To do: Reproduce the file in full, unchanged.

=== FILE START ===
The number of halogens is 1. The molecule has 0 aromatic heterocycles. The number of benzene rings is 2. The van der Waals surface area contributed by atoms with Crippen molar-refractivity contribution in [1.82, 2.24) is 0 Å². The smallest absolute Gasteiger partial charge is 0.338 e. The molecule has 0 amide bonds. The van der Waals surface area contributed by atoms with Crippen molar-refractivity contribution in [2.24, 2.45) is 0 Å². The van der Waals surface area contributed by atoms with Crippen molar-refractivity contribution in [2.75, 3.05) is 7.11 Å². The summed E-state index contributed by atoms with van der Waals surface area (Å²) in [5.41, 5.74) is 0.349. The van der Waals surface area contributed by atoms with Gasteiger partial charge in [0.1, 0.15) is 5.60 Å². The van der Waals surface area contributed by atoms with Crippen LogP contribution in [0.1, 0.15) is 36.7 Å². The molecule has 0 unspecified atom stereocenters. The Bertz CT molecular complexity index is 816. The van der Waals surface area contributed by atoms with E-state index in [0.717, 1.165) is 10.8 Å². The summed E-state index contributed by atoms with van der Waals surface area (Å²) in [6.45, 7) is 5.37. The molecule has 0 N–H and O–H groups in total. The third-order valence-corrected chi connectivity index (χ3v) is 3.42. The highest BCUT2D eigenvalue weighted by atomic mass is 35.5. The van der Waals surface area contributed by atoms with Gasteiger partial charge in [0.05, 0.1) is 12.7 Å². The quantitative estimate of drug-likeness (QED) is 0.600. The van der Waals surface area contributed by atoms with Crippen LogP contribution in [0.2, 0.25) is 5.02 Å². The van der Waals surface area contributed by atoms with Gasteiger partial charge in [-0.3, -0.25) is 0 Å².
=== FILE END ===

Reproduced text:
The number of halogens is 1. The molecule has 0 aromatic heterocycles. The number of benzene rings is 2. The van der Waals surface area contributed by atoms with Crippen molar-refractivity contribution in [1.82, 2.24) is 0 Å². The smallest absolute Gasteiger partial charge is 0.338 e. The molecule has 0 amide bonds. The van der Waals surface area contributed by atoms with Crippen molar-refractivity contribution in [2.24, 2.45) is 0 Å². The van der Waals surface area contributed by atoms with Crippen molar-refractivity contribution in [2.75, 3.05) is 7.11 Å². The summed E-state index contributed by atoms with van der Waals surface area (Å²) in [5.41, 5.74) is 0.349. The van der Waals surface area contributed by atoms with Gasteiger partial charge in [0.1, 0.15) is 5.60 Å². The van der Waals surface area contributed by atoms with Crippen LogP contribution in [0.1, 0.15) is 36.7 Å². The molecule has 0 unspecified atom stereocenters. The Bertz CT molecular complexity index is 816. The van der Waals surface area contributed by atoms with E-state index in [0.717, 1.165) is 10.8 Å². The summed E-state index contributed by atoms with van der Waals surface area (Å²) in [6.45, 7) is 5.37. The molecule has 0 N–H and O–H groups in total. The third-order valence-corrected chi connectivity index (χ3v) is 3.42. The highest BCUT2D eigenvalue weighted by atomic mass is 35.5. The van der Waals surface area contributed by atoms with Gasteiger partial charge in [0.05, 0.1) is 12.7 Å². The quantitative estimate of drug-likeness (QED) is 0.600. The van der Waals surface area contributed by atoms with Crippen LogP contribution in [0.2, 0.25) is 5.02 Å². The van der Waals surface area contributed by atoms with Gasteiger partial charge in [-0.3, -0.25) is 0 Å².